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Characteristics of occupational medicine practitioners and practice in Canada.

Authors
Type
Published Article
Journal
Journal of occupational and environmental medicine / American College of Occupational and Environmental Medicine
Publication Date
Volume
39
Issue
9
Pages
895–900
Identifiers
PMID: 9322174
Source
Medline
License
Unknown

Abstract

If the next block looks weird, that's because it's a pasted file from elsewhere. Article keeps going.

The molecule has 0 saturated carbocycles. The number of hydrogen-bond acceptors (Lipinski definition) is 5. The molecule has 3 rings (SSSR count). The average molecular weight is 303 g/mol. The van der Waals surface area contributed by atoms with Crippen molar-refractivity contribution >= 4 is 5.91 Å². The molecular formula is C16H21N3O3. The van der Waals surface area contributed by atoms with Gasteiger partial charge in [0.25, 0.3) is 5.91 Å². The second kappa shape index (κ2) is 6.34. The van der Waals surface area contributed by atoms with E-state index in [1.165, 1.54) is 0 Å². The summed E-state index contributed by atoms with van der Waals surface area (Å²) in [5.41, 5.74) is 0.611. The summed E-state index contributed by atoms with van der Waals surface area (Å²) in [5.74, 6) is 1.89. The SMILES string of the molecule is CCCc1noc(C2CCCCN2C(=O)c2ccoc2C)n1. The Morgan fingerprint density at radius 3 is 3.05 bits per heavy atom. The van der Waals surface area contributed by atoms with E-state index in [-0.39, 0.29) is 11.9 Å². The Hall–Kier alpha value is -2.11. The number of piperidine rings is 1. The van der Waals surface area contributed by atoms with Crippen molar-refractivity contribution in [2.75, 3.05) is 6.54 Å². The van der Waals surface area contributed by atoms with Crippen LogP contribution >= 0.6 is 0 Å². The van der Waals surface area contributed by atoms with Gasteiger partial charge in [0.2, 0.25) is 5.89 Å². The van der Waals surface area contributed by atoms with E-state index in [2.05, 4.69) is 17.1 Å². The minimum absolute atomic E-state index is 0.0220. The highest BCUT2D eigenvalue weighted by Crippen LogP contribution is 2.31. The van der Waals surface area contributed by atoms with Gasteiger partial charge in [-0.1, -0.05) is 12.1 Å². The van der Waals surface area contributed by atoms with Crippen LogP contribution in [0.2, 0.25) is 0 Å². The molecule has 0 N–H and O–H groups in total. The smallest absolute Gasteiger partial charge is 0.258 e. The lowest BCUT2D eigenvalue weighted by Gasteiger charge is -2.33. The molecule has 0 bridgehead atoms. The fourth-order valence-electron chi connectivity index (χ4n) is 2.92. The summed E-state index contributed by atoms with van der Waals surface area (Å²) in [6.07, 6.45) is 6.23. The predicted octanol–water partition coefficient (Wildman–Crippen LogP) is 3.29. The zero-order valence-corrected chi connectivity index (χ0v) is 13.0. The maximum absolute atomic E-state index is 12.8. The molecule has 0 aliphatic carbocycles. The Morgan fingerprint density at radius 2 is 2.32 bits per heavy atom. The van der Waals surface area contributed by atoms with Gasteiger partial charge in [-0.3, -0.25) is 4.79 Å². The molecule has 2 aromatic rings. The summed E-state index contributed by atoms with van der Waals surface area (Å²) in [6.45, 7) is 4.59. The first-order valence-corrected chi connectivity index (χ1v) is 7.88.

To obtain baseline information with respect to occupational medicine practice in Canada, a questionnaire survey of members of the Occupational and Environmental Medical Association of Canada was carried out by mail in 1993. One hundred eighty-six responses were received (56% of the membership). The average age of the respondents was 49.5, 12% were female, and 55% worked full-time in occupational medicine. Practice types included corporate settings (58%), clinics (23%), government agencies (14%), worker's compensation boards (7%) and academic settings (5%). Sixty percent had some formal training in occupational medicine, and 46% had occupational medicine certification by either the Royal College of Physicians and Surgeons of Canada, the Canadian Board of Occupational Medicine, or the American Board of Preventive Medicine. Younger physicians were more likely to be female and have gone directly into occupational medicine. Women were more likely to be working full-time in occupational medicine but worked fewer hours per week. Those physicians with specialty qualifications were older and more likely to be working full-time in occupational medicine and be active in professional activities. The Association intends to continue surveying its members on a triennial basis, identifying trends in the practice profiles and continuing education needs.

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